I've always been interested in futuristic stuff. I mean, before Gawker I was a buy-side tech equity analyst. But, you know, I sort of had some success in media, and I think I just kept doing that because it was fun and I know how to do it reasonably well. But my intellectual interests, I think, are a little broader. So I was interested in biometrics and analytics and data, and I kind of fell backward into VR because I was thinking about doing an analytics product around VR. So I went and did some, you know, heavy immersion VR and I think had an experience that when you talk to people that are into VR, everybody had, which is the first time you do a real immersion experience, you come out of it …
And a real immersion experience is what?
Like fully enclosed …
Putting on a real …
HMD, some haptics, a controller.
This is like the Facebook Oculus.
I would say Oculus, maybe not Gear VR, which is a little bit lower-level VR, but you get a sense for what the possibilities are, even if it's a little clunky right now.
So you're saying, if I can summarize it, when you use the state-of-the-art VR tech that's available — really to only a handful of people right now, as opposed to the Google Cardboard that The New York Times is sending out, and people have played with a little bit — it's a radically different thing, and until you experience, that you don't really understand what people are talking about.
Yeah. I mean, I think anybody would see Google cardboard and go, "Oh, that's cool, but it's not anything remotely ..." Google cardboard versus a full-immersion experience is the difference between looking at a 2-D cartoon and looking at a Pixar movie. And so I came out of full-immersion experience, and just thought, "I get the hype." And historically I think I'm kind of skeptical about those things, in part because of the analyst background. I tend to be a little dismissive. And I told somebody a few weeks ago, and I keep saying this, like I haven't been this excited about a technology since I saw my first browser in college.
We were talking before we started recording, and I said, "This sort of reminds me of 2005." What you're doing, right? Where people understood that the web was a thing, but they didn't know how to use it. So they paid people a lot of money to build sort of rudimentary websites. And that could be a very good business for you for a while. The contra to that is, in 2005, anyone who wanted to could get online in some capacity, it wasn't a hard thing to do. And if you wanted to type something and publish it, it was a little bit harder, but it wasn't really restrictive. It seems like VR and augmented reality are technically and financially hard for most people to get into. Either to experience or to create something for it. Am I getting that right?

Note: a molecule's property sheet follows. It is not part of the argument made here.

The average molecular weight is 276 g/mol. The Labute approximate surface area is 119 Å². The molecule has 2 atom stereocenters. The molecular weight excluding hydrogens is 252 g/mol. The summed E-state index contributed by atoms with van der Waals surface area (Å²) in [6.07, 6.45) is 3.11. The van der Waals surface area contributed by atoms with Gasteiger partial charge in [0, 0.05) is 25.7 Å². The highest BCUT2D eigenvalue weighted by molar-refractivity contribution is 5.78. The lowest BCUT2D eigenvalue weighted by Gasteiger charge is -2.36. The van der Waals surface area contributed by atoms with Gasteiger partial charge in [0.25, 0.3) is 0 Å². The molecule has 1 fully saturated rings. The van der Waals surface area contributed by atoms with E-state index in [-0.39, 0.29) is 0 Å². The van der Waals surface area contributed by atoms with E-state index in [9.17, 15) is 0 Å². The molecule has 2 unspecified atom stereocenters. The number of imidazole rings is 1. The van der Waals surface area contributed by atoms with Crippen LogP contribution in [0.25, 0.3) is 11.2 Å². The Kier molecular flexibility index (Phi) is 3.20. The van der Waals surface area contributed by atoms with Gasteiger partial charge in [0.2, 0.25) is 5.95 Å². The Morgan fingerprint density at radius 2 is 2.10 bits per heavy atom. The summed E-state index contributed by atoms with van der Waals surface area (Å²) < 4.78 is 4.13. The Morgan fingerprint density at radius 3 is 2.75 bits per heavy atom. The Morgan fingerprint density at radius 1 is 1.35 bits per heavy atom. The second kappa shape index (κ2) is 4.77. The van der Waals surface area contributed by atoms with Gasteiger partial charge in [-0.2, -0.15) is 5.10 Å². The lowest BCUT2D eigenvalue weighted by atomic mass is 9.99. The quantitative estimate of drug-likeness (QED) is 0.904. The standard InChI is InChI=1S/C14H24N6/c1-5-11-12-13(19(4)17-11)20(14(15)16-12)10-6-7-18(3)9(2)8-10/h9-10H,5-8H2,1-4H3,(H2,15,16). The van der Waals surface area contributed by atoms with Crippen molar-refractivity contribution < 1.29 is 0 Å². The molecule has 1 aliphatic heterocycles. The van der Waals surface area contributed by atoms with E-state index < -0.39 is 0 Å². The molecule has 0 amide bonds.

They are right now. So I think the analogy isn't 2005-era web development. I think it's 1995 on the web. But that's changing pretty quickly, just because the development tools are getting better. People are making lighter development tools for amateurs. And, frankly, if you want to learn Unity, which is one of the largest gaming platforms for VR right now, it's not that difficult. You can do entry-level things in Unity without very much training. 360 video, and as much as anyone considers that VR …
That's the kind of stuff you might have experienced via YouTube, via Google Cardboard.
Yeah, the costs of producing that is coming down really rapidly. But I think of VR as having promise, not just because the content-creation tools are going to be ubiquitous, it's just I think VR is going to be ubiquitous because right now I think of use cases as being primarily, you know, people think of VR as elite gamer technology.
Right, you strap on the goggles, you've already got a very expensive gaming set, and now you've paid hundreds of dollars more to buy, to invest even more on this.
Yeah, and it is elite gamer technology. But it's also a lot more than that. If you look at where the investment money is going into VR, you can kind of get a sense of where capital markets think the promise is. And there's a lot of money going into VR or RND and military applications, health-care applications, retail. We think about gaming because it seems to be the obvious high-end consumer use case right now. But there's a reason why also a lot of the gaming companies are putting forth these VR simulations that don't look like gaming. So you have these high-concept kind of absurd things like Fantastic Contraption, which is a game where you just ... or it's not even really, I mean calling it a game might even be like incorrect usage, because it's more like an environment that you can play in and build things. Or Google Tilt Brush is one of the best entry-level ...
I've seen pictures of it, I haven't been able to play it. You actually get to go and sort of create these amazing 3-D sculptures.
Yeah. And I think that some of the smarter companies in the VR space are creating experiences like that for VR users, so that it's clear that the applications are not solely or even primarily for gaming.